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DataSets / Project home (HSP90 cochaperone network)
A quantitative chaperone interaction network for exploring the wiring of cellular protein folding pathways
First Author: Mikko Taipale (mikko.taipale@utoronto.ca)
Abstract:
  Chaperones are abundant cellular proteins that promote the folding and function of their substrate proteins, or clients. In vivo, chaperones also associate with a large and diverse set of co-chaperones that regulate their specificity and function. However, how these co-chaperones regulate protein folding and whether they have Hsp90- or Hsp70-independent biological functions is still poorly understood for most co-chaperones and substrates. Here, we combine mass spectrometry and a quantitative high-throughput LUMIER assay to explore the chaperone/ cochaperone/ client interaction network in human cells. We uncover hundreds of novel chaperone clients and characterize their integration into specific co-chaperone complexes. As a salient example of the power of such analysis, we show that convergent evolution of β-propeller folds has co-occurred with divergent evolution of β-propeller-specific NUDC family co-chaperones, suggesting that the evolution of these abundant protein folds has been facilitated by specialized co-chaperones. We provide a comprehensive framework for understanding how the proteostasis network is regulated and a resource for exploring how it changes in development and disease.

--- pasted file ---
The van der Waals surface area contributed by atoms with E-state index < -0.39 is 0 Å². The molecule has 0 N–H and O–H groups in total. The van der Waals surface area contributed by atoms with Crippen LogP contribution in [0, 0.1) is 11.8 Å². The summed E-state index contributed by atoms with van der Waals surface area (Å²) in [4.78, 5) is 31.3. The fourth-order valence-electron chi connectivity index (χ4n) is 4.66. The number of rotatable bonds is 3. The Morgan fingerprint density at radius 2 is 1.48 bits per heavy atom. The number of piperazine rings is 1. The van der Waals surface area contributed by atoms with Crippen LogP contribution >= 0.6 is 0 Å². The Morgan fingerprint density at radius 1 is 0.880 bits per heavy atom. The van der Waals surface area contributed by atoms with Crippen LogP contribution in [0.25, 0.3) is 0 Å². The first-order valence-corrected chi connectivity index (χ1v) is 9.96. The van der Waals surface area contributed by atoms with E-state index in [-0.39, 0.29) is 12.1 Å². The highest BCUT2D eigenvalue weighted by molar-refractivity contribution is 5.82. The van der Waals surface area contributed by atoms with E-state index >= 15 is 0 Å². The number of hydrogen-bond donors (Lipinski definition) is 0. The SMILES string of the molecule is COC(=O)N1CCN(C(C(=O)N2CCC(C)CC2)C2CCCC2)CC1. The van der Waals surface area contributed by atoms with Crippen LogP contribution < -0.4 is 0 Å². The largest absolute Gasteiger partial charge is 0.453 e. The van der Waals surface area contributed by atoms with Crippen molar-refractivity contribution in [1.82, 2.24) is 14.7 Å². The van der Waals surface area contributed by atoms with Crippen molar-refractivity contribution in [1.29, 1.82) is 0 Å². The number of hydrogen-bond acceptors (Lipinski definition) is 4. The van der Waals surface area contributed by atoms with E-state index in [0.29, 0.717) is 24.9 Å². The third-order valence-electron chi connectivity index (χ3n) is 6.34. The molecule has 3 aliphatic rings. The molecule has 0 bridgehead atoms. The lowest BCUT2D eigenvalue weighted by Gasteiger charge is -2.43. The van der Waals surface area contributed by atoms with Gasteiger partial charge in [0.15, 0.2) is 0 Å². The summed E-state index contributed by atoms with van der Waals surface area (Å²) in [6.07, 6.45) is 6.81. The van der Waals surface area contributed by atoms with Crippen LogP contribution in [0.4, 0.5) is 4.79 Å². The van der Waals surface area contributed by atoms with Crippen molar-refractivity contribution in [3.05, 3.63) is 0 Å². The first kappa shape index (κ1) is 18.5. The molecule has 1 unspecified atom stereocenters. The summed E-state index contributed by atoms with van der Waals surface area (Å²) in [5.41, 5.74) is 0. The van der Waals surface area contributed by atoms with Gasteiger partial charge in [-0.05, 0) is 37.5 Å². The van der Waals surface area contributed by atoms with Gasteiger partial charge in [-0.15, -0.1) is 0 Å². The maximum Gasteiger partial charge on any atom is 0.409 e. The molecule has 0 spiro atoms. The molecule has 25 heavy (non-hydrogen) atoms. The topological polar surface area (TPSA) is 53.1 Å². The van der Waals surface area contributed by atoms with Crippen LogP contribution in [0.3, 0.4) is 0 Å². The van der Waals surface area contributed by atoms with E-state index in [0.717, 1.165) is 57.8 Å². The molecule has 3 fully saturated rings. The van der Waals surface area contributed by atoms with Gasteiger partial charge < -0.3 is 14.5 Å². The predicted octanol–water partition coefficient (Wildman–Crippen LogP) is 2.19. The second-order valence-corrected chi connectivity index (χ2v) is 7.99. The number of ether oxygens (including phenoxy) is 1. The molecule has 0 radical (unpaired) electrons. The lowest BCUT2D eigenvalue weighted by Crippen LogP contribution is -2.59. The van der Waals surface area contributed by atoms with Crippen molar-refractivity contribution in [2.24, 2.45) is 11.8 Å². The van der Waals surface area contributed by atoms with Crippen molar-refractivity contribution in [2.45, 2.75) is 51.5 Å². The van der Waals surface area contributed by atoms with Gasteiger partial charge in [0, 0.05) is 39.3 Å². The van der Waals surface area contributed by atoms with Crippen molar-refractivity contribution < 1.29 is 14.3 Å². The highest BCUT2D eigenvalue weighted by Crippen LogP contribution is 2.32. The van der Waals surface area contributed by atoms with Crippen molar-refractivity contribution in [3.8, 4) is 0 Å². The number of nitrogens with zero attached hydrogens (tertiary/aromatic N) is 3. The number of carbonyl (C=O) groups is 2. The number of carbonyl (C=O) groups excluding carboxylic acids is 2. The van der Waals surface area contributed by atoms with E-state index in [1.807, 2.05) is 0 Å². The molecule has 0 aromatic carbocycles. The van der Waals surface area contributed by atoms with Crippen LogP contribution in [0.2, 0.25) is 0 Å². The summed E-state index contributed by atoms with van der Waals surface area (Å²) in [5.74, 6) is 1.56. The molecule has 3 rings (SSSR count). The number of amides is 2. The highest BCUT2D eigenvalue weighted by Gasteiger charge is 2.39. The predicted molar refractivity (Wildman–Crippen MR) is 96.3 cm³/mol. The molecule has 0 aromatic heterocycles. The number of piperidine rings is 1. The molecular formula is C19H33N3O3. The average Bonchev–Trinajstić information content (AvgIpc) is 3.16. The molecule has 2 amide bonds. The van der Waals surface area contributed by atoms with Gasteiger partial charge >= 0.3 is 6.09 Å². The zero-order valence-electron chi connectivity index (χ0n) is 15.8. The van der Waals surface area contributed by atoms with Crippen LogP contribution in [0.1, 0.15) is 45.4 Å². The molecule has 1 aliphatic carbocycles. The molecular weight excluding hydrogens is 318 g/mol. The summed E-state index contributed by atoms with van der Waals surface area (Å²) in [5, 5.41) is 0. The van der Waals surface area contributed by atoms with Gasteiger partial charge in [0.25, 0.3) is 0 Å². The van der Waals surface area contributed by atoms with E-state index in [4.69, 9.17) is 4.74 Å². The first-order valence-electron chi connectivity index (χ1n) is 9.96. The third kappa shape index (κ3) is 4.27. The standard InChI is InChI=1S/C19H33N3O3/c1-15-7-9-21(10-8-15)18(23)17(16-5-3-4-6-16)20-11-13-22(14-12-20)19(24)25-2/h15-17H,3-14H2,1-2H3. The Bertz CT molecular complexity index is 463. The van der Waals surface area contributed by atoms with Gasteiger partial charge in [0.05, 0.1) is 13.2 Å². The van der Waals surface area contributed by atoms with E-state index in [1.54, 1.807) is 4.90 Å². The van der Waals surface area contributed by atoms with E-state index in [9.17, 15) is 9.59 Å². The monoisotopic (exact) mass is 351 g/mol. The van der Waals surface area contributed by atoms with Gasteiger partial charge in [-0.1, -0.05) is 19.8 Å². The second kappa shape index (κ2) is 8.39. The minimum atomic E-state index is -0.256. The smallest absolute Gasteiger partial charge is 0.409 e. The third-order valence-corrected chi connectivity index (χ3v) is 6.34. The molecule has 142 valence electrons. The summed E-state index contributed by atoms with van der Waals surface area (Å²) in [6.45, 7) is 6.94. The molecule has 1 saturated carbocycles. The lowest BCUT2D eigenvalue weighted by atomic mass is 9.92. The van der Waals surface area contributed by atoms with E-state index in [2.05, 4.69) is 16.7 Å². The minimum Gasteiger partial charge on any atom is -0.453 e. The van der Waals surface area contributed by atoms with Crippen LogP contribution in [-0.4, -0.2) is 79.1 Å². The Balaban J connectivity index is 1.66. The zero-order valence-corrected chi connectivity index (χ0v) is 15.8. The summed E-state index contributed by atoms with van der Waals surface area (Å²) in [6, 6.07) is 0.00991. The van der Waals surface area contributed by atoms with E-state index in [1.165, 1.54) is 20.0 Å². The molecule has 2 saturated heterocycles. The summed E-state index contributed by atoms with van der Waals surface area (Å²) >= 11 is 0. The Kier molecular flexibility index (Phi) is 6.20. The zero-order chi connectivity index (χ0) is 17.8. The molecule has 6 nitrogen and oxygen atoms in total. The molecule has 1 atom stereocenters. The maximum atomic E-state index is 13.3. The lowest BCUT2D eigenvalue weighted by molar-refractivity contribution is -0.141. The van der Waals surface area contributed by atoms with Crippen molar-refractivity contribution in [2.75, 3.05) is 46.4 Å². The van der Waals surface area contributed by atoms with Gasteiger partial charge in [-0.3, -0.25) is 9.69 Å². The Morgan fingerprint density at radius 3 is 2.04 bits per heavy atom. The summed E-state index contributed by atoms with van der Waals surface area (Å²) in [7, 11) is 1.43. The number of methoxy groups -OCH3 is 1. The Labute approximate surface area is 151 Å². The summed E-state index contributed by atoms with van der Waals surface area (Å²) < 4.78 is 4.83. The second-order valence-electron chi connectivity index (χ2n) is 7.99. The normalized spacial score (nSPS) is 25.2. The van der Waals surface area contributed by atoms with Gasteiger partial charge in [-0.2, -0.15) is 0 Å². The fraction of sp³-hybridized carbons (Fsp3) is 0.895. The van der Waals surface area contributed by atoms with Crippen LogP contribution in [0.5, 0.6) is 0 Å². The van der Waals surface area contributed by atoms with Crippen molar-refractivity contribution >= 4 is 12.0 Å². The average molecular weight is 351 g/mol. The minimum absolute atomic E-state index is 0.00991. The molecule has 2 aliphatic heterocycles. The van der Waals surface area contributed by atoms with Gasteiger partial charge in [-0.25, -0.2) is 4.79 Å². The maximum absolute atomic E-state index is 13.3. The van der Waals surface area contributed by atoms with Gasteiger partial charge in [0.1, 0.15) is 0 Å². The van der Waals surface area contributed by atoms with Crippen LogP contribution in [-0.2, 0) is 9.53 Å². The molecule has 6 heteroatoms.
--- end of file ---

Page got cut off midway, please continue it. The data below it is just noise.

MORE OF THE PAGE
Manuscript available at PubMed Central and at Cell.

Interaction data was deposited in IntAct and BioGRID

The raw mass spectrometry data was contributed to ProteomeXchange through the MassIVE repository dataset 1, dataset 2, dataset 3, dataset 4.